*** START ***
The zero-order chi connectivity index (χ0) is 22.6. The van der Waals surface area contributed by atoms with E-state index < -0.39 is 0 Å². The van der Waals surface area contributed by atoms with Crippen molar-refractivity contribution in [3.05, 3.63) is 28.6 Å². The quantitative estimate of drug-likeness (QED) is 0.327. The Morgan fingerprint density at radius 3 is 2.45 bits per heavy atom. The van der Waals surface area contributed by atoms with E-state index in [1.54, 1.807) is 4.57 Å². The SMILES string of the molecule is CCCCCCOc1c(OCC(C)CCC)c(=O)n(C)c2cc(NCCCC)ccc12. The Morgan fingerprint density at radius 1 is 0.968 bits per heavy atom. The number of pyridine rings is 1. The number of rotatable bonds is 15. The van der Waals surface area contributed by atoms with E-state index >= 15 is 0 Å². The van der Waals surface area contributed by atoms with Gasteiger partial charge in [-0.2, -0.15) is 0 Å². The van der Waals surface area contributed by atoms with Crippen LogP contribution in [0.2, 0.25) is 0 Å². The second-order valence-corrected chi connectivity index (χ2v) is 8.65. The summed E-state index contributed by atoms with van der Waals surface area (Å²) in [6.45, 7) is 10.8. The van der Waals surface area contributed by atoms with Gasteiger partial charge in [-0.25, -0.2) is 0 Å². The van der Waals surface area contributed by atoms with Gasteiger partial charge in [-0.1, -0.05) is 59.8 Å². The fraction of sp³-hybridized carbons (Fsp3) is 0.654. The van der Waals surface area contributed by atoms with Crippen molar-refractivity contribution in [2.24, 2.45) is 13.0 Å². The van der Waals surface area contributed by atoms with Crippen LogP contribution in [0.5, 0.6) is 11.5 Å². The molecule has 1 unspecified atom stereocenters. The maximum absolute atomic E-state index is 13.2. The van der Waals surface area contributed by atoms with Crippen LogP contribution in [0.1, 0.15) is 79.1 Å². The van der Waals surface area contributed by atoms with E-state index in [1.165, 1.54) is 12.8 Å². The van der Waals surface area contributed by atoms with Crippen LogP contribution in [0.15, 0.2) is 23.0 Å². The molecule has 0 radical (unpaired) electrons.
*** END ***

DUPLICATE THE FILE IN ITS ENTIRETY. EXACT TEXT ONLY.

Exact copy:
The zero-order chi connectivity index (χ0) is 22.6. The van der Waals surface area contributed by atoms with E-state index < -0.39 is 0 Å². The van der Waals surface area contributed by atoms with Crippen molar-refractivity contribution in [3.05, 3.63) is 28.6 Å². The quantitative estimate of drug-likeness (QED) is 0.327. The Morgan fingerprint density at radius 3 is 2.45 bits per heavy atom. The van der Waals surface area contributed by atoms with E-state index in [1.54, 1.807) is 4.57 Å². The SMILES string of the molecule is CCCCCCOc1c(OCC(C)CCC)c(=O)n(C)c2cc(NCCCC)ccc12. The Morgan fingerprint density at radius 1 is 0.968 bits per heavy atom. The number of pyridine rings is 1. The number of rotatable bonds is 15. The van der Waals surface area contributed by atoms with E-state index >= 15 is 0 Å². The van der Waals surface area contributed by atoms with Gasteiger partial charge in [-0.2, -0.15) is 0 Å². The van der Waals surface area contributed by atoms with Crippen LogP contribution in [0.2, 0.25) is 0 Å². The second-order valence-corrected chi connectivity index (χ2v) is 8.65. The summed E-state index contributed by atoms with van der Waals surface area (Å²) in [6.45, 7) is 10.8. The van der Waals surface area contributed by atoms with Gasteiger partial charge in [-0.25, -0.2) is 0 Å². The van der Waals surface area contributed by atoms with Gasteiger partial charge in [-0.1, -0.05) is 59.8 Å². The fraction of sp³-hybridized carbons (Fsp3) is 0.654. The van der Waals surface area contributed by atoms with Crippen molar-refractivity contribution in [2.24, 2.45) is 13.0 Å². The van der Waals surface area contributed by atoms with Crippen LogP contribution in [0.5, 0.6) is 11.5 Å². The molecule has 1 unspecified atom stereocenters. The maximum absolute atomic E-state index is 13.2. The van der Waals surface area contributed by atoms with Crippen LogP contribution in [0.1, 0.15) is 79.1 Å². The van der Waals surface area contributed by atoms with E-state index in [1.165, 1.54) is 12.8 Å². The van der Waals surface area contributed by atoms with Crippen LogP contribution in [0.15, 0.2) is 23.0 Å². The molecule has 0 radical (unpaired) electrons.